Jazz Great Asked His Fans to Play On

'It's a constant experiment,' Chick Corea said of his music
By Newser Editors and Wire Services
Posted Feb 11, 2021 6:30 PM CST
Jazz Great Asked His Fans to Play On
Chick Corea performs in Moscow in 2017.   (AP Photo/Alexander Zemlianichenko Jr., File)

Chick Corea, a towering jazz pianist with a staggering 23 Grammy Awards who pushed the boundaries of the genre and worked alongside Miles Davis and Herbie Hancock, has died. He was 79, the AP reports. Corea died Tuesday of a rare form of cancer, his team posted on his website. On his Facebook page, Corea left a message to his fans: "I want to thank all of those along my journey who have helped keep the music fires burning bright. It is my hope that those who have an inkling to play, write, perform or otherwise, do so. If not for yourself then for the rest of us. It's not only that the world needs more artists, it's also just a lot of fun." A prolific artist with dozens of albums, Corea in 1968 replaced Hancock in Davis’ group, playing on the landmark albums In a Silent Way and Bitches Brew. He formed his own avant-garde group, Circle, then founded Return to Forever. He worked on projects including duos with Hancock and vibraphonist Gary Burton. He recorded and performed classical music, standards, solo originals, Latin jazz, and tributes to great jazz pianists.

Corea, who lived in Clearwater, Florida, was named a National Endowment of the Arts Jazz Master in 2006. The one-time Juilliard dropout is the artist with the most jazz Grammys in the show's 63-year history, and he has a chance to posthumously win at the March 14 show, where he's nominated for best improvised jazz solo for "All Blues" and best jazz instrumental album for Trilogy 2. Last year, Corea released the double album Plays, which captured him at various concerts armed simply with his piano. "Like a runner loves to run because it just feels good, I like to play the piano just because it feels good," he said at the time. "I can just switch gears and go to another direction or go to another song or whatever I want to do. So it’s a constant experiment." Drummer Sheila E. took to Twitter to mourn. "This man changed my life thru his music and we were able to play together many times. I was very fortunate to call him my family,” she wrote. "Chick, you are missed dearly, your music and brilliant light will live on forever."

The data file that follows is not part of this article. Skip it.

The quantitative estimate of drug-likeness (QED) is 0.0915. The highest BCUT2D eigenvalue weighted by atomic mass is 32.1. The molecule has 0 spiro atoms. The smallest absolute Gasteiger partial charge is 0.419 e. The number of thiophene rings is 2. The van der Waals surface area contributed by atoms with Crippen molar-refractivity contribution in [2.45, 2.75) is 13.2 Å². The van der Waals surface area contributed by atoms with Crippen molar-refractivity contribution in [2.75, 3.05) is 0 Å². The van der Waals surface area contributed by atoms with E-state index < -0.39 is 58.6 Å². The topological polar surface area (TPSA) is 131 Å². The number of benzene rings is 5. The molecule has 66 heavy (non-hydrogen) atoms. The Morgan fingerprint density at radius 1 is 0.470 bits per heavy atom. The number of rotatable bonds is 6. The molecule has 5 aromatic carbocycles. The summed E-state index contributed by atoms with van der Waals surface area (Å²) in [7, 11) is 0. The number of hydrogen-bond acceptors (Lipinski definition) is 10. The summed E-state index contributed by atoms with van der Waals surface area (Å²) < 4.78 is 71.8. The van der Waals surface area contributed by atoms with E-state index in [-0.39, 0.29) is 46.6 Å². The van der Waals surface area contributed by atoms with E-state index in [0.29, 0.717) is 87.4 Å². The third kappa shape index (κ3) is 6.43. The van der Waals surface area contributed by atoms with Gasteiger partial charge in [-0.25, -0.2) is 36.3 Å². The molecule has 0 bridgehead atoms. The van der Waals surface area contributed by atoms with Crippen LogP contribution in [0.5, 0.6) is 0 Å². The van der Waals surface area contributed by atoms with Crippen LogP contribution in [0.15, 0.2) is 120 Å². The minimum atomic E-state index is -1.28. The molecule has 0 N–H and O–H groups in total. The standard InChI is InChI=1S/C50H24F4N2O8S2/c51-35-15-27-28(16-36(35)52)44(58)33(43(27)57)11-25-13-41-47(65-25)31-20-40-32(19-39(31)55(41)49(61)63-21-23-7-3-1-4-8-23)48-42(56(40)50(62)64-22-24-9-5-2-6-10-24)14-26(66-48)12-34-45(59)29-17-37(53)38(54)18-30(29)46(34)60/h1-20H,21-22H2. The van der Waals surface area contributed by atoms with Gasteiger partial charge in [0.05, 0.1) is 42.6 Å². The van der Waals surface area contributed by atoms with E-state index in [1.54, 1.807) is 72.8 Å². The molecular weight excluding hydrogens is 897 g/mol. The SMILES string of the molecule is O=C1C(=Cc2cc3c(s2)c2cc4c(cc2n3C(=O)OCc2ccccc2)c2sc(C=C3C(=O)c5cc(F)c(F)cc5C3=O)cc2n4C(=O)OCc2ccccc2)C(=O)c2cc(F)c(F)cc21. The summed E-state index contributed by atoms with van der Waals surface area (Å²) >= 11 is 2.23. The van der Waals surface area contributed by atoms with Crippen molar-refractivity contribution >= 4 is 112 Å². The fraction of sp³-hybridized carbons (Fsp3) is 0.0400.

(More obituary stories.)

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